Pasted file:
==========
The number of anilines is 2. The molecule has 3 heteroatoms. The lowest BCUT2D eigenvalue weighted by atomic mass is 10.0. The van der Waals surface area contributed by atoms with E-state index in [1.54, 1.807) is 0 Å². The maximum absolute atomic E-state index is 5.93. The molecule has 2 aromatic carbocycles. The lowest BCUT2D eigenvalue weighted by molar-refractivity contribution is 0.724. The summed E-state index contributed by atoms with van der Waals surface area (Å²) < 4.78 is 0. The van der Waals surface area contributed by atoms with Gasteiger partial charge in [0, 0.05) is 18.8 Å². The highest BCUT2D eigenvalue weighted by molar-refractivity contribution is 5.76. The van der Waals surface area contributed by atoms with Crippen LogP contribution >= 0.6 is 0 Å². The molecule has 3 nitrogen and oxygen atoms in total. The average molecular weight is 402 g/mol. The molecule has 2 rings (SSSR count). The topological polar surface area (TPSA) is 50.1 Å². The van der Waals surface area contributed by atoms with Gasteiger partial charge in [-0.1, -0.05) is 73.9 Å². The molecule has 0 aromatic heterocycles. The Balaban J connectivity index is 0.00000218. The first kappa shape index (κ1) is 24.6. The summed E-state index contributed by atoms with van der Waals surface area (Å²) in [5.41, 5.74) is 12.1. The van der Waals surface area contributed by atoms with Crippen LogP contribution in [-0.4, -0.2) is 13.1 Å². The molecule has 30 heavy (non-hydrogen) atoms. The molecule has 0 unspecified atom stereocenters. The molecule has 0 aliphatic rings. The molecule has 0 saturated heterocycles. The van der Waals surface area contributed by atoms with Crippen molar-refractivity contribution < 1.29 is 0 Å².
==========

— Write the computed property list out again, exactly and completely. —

The number of anilines is 2. The molecule has 3 heteroatoms. The lowest BCUT2D eigenvalue weighted by atomic mass is 10.0. The van der Waals surface area contributed by atoms with E-state index in [1.54, 1.807) is 0 Å². The maximum absolute atomic E-state index is 5.93. The molecule has 2 aromatic carbocycles. The lowest BCUT2D eigenvalue weighted by molar-refractivity contribution is 0.724. The summed E-state index contributed by atoms with van der Waals surface area (Å²) < 4.78 is 0. The van der Waals surface area contributed by atoms with Gasteiger partial charge in [0, 0.05) is 18.8 Å². The highest BCUT2D eigenvalue weighted by molar-refractivity contribution is 5.76. The van der Waals surface area contributed by atoms with Crippen LogP contribution >= 0.6 is 0 Å². The molecule has 3 nitrogen and oxygen atoms in total. The average molecular weight is 402 g/mol. The molecule has 2 rings (SSSR count). The topological polar surface area (TPSA) is 50.1 Å². The van der Waals surface area contributed by atoms with Gasteiger partial charge in [-0.1, -0.05) is 73.9 Å². The molecule has 0 aromatic heterocycles. The Balaban J connectivity index is 0.00000218. The first kappa shape index (κ1) is 24.6. The summed E-state index contributed by atoms with van der Waals surface area (Å²) in [5.41, 5.74) is 12.1. The van der Waals surface area contributed by atoms with Crippen LogP contribution in [-0.4, -0.2) is 13.1 Å². The molecule has 30 heavy (non-hydrogen) atoms. The molecule has 0 unspecified atom stereocenters. The molecule has 0 aliphatic rings. The molecule has 0 saturated heterocycles. The van der Waals surface area contributed by atoms with Crippen molar-refractivity contribution < 1.29 is 0 Å².